There’s a difference between a DV bridge and plain old capture device or capture card. Capture devices merely digitize your video input to any of number of video formats. DV bridges, on the other hand, are specifically designed to convert any video and audio input into DV-AVI files, the preferred video format for PC-based video editors. (Macs also prefer DV video, although they are saved as DV Quicktime files rather than AVIs. The video data content, however, is identical.)
DV bridges range from relatively inexpensive to high-end professional devices with time base correction and other video optimizers. The best value on the market in DV bridges and a Muvipix recommended “best buy” is the ADS Pyro AV Link, a favorite of many videographers. The Pyro AV link will take any AV input (a camcorder, a DVD player, a VCR or virtually any other video source, including live video) and port it into your computer as a high-quality DV-AVI file. This great device can be had for a street price of less than $150, a great value if you plan to edit a lot of video from non-DV sources.
Capturing video from a DV bridge is easy. Just plug your camcorder’s, DVD player’s or VCR’s AV cables (RCA jacks) into the DV bridge’s inputs and plug the bridge (connected by FireWire) into your computer. Windows will recognize the device just as it recognizes a miniDV camcorder connection.
The capture process itself is essentially the same as capture from a miniDV camcorder. The only difference is that, since there’s no direct connection between your video source device and the computer, you won’t be able to control the device with the Capture Monitor’s playback controls. But, once you’ve got the device cued up to the segment you want to capture, you just click the Capture button and you’re good to go!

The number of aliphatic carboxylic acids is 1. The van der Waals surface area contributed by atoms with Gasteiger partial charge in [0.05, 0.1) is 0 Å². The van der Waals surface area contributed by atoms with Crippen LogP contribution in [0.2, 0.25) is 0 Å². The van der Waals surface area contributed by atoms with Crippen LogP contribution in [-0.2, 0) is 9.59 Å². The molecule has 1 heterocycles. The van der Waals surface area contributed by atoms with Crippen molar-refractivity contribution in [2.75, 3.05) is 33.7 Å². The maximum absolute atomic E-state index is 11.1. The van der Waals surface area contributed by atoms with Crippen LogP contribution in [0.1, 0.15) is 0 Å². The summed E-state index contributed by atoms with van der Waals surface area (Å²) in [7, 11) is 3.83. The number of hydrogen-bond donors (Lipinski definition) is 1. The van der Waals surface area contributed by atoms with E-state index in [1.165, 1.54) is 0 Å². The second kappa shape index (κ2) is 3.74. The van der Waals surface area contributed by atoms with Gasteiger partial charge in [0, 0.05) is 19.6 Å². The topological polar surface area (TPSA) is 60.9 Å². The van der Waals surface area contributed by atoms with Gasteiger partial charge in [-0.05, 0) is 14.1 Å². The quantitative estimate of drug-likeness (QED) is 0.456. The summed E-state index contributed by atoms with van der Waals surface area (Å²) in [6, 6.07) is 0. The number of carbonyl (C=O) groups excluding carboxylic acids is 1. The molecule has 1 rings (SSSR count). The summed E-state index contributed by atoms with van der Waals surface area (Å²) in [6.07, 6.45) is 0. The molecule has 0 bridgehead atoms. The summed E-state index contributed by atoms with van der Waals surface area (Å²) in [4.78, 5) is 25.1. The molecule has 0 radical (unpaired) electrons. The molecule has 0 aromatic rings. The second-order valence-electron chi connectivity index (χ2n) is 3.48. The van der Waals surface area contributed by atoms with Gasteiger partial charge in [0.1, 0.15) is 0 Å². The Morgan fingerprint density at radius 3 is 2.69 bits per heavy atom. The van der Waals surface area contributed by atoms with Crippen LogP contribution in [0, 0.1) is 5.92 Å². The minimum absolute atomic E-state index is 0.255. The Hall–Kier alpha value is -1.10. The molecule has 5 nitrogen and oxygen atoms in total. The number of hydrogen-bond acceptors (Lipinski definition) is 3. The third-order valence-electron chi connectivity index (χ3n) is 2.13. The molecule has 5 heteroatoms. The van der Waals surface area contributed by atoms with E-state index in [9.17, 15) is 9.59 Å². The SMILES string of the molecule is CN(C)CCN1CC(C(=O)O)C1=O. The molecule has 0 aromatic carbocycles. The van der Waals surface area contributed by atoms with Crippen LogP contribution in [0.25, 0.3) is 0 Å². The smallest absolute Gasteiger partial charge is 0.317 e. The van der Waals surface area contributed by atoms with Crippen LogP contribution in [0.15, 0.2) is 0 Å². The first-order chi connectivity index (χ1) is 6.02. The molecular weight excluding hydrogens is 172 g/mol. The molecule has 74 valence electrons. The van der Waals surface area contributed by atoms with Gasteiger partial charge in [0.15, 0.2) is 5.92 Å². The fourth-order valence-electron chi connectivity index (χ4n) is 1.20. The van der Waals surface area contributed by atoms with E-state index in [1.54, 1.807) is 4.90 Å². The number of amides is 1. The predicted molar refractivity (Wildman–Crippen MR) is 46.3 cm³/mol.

By the way, the ADS Pyro AV Link can also be used with DVD camcorders and hard drive camcorders, so it’s a great way to make any non-miniDV video 100% Premiere Elements compatible.
An alternative to a DV bridge is a set-up called a pass-through, which essentially uses a miniDV camcorder as a DV bridge.
To do pass-through capture, attach your non-DV camcorder to your miniDV camcorder, via its AV cables, and then link the miniDV to your computer via FireWire. With the miniDV camcorder in play mode (but without a tape inside) the non-DV camcorder’s video then flows through the miniDV and into the computer, where it’s captured as DV-AVIs.
The biggest challenge to using this method is that fewer and fewer new miniDV camcorders support pass-through connection. And it’s very difficult to learn, from most spec sheets, which camcorders do. But, if your miniDV camcorder is pass-through capable, this is a simple and effective method of digitizing almost any analog video input.
Another brand (two models) is Grass Valley
Old forum message, message now gone, but here's the summary - I have not used, only made note of the product "Matt with Grass
Valley Canopus in their tech support department stated that the 110 will suffice for most hobbyist. If a person has a lot of
tapes that were played often the tape stretches and the magnetic coding diminishes. If your goal is to encode tapes in good
shape buy the 110, if you will be encoding old tapes of poor quality buy the 300"
Europe, Middle East and Africa